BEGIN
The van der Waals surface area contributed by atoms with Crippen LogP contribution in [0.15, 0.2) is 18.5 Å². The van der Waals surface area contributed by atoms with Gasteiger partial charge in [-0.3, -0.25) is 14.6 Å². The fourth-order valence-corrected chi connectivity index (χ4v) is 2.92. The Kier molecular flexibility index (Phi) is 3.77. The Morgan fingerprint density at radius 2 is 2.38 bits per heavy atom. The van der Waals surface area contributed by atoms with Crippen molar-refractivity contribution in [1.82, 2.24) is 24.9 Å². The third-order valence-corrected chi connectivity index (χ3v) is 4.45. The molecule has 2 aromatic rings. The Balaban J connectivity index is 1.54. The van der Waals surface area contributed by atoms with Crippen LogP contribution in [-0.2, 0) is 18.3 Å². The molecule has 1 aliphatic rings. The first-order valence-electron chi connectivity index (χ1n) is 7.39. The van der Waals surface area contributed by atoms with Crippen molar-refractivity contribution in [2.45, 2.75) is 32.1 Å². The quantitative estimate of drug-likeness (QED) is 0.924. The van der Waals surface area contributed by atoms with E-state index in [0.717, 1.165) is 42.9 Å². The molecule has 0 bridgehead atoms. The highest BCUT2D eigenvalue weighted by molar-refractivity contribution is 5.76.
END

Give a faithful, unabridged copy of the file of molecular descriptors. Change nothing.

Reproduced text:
The van der Waals surface area contributed by atoms with Crippen LogP contribution in [0.15, 0.2) is 18.5 Å². The van der Waals surface area contributed by atoms with Gasteiger partial charge in [-0.3, -0.25) is 14.6 Å². The fourth-order valence-corrected chi connectivity index (χ4v) is 2.92. The Kier molecular flexibility index (Phi) is 3.77. The Morgan fingerprint density at radius 2 is 2.38 bits per heavy atom. The van der Waals surface area contributed by atoms with Crippen molar-refractivity contribution in [1.82, 2.24) is 24.9 Å². The third-order valence-corrected chi connectivity index (χ3v) is 4.45. The molecule has 2 aromatic rings. The Balaban J connectivity index is 1.54. The van der Waals surface area contributed by atoms with Crippen LogP contribution in [-0.2, 0) is 18.3 Å². The molecule has 1 aliphatic rings. The first-order valence-electron chi connectivity index (χ1n) is 7.39. The van der Waals surface area contributed by atoms with Crippen molar-refractivity contribution in [2.45, 2.75) is 32.1 Å². The quantitative estimate of drug-likeness (QED) is 0.924. The van der Waals surface area contributed by atoms with E-state index in [0.717, 1.165) is 42.9 Å². The molecule has 0 bridgehead atoms. The highest BCUT2D eigenvalue weighted by molar-refractivity contribution is 5.76.